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Environment

One Year After Trump Left the Paris Agreement, Who’s Still In?

City and state coalitions just announced they’ll be setting their own climate goals.
Michael Bloomberg awards cities for creating innovative projects to tackle climate change in 2016. This year, the stakes are higher.
Michael Bloomberg awards cities for creating innovative projects to tackle climate change in 2016. This year, the stakes are higher.Rebecca Blackwell/AP

When Trump pulled out of the Paris climate agreement last June, cities and states promised they’d fill the environmental vacuum. If the U.S. would no longer deliver on its commitment to lower carbon emissions 26 percent from 2005 levels by 2025, as the international agreement had stipulated, local leaders would. “We’re going to do everything America would have done if it had stayed committed,” said former mayor of New York Michael Bloomberg at the time.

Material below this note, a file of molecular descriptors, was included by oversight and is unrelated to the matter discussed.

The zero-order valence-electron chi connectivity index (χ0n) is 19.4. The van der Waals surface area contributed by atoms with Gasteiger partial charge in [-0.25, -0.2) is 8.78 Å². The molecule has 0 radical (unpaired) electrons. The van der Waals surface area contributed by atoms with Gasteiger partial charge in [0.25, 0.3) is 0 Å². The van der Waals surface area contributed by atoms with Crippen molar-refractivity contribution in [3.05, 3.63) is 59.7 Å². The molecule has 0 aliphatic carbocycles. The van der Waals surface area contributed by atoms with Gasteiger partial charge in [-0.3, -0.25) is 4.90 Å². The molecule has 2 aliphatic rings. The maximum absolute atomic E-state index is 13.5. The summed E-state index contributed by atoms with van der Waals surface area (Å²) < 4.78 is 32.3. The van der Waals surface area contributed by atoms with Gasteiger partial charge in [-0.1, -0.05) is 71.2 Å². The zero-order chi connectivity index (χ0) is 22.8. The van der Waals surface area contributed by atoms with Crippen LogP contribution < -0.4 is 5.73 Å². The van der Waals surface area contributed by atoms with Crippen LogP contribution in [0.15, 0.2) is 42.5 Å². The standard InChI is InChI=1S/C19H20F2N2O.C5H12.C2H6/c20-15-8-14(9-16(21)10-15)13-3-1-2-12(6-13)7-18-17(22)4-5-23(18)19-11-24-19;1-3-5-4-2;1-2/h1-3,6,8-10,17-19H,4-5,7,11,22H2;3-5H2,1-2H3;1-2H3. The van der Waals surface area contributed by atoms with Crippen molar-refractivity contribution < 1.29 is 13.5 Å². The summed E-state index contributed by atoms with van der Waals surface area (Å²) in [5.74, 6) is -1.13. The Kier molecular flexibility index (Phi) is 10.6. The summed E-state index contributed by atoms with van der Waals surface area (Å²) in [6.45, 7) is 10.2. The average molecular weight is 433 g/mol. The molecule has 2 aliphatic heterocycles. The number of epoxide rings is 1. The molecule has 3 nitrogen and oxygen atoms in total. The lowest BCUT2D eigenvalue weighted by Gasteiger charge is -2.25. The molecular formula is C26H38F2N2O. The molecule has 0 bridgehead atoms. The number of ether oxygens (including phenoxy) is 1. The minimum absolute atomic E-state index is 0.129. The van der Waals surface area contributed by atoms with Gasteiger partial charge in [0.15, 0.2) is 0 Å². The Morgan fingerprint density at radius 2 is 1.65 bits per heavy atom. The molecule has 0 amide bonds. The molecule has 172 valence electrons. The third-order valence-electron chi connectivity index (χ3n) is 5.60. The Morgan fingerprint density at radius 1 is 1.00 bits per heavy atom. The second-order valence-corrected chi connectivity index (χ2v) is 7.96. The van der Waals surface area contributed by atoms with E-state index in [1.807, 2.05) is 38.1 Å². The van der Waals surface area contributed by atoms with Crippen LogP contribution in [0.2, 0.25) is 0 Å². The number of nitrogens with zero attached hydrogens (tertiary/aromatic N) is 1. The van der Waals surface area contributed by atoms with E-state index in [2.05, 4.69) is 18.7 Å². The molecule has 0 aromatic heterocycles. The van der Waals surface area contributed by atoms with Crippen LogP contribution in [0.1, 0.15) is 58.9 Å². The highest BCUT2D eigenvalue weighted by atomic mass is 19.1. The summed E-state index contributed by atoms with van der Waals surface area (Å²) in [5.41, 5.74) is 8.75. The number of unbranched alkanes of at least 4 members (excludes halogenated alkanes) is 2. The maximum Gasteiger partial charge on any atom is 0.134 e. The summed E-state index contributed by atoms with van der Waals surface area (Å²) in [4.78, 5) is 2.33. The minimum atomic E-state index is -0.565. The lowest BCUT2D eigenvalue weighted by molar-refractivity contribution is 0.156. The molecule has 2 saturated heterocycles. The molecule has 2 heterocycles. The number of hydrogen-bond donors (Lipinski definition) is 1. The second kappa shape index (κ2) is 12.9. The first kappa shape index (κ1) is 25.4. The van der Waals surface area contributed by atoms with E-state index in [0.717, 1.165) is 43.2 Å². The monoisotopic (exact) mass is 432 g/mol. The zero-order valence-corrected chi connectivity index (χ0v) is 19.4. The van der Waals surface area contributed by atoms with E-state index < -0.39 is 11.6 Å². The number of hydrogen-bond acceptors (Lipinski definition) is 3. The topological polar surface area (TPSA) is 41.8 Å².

A full year has passed since that commitment was broken and another was made. And while states and cities have taken climate action on the ground—banning hydrofluorocarbon pollutants (California); divesting pension funds from fossil fuel companies (New York State and several cities), and levying harsher-than-ever emissions regulations (California again)—it’s been difficult to measure their collective progress toward fulfilling the accord, which traditionally does not accept members other than countries in its ranks. So to mark the June 1 anniversary, states and cities have set themselves a new raft of green goals.